Small satellite technology has a great potential to increase the variety and efficiency of space science missions, but existing commercial CubeSat platform technologies cannot tolerate the radiation levels expected on orbits that cross the Van-Allen radiation belts. This paper explores the use of CubeSats for space science on high-altitude orbits through these radiation belts, using the proposed Foresail-2 mission as an example. The mission goals and environment have been analysed to derive platform design requirements and to discuss trade-offs related to radiation tolerance. The proposed radiation protection strategy is based on Monte-Carlo particle tracking simulations, performed to identify suitable shielding materials and geometries. According to the simulations, 6 mm of aluminium shielding would reduce the total ionising dose received by the internal electronics, below 12 krad per year at geostationary transfer orbit. The shielding strategy requires that all apertures be shielded separately and specifically designed pass-through connectors be used to transfer signals and power between the inside and outside of the spacecraft. To verify the simulations with in-situ measurements, a dedicated radiation experiment payload is proposed to be deployed on the satellite along with other scientific payloads of the mission.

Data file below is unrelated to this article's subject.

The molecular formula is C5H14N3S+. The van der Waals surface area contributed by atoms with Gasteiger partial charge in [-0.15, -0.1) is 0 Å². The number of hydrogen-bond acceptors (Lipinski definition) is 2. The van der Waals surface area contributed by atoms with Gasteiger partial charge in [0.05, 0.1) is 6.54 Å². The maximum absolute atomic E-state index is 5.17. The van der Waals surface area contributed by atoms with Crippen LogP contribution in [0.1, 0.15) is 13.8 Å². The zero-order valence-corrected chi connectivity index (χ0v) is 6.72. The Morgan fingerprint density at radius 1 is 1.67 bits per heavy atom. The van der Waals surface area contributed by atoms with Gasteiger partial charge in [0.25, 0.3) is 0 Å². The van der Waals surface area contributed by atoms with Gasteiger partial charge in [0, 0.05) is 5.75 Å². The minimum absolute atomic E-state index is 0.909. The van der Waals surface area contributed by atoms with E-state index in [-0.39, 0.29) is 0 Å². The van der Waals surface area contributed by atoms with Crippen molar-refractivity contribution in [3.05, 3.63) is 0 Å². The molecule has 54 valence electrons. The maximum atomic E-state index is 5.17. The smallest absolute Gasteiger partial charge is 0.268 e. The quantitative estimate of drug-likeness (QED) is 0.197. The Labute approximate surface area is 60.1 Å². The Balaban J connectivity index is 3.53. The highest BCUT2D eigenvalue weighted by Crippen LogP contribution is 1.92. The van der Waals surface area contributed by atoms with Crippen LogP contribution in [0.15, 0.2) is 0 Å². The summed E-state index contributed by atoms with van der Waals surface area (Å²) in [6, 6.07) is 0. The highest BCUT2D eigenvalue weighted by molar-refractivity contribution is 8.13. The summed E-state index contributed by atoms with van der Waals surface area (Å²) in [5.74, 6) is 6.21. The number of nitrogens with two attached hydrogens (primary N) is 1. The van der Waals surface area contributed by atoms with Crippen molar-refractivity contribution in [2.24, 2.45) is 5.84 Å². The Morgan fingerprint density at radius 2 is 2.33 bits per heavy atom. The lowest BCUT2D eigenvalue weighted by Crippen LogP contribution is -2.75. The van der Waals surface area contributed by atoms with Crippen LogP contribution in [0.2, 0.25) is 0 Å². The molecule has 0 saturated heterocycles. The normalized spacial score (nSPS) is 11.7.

|Published - 2023
|MoE publication type
|IAA Symposium on Small Satellites for Earth Observation - Berlin, Germany
Duration: 7 May 2023 → 12 May 2023
|IAA Symposium on Small Satellites for Earth Observation
|07/05/2023 → 12/05/2023
- Radiation belts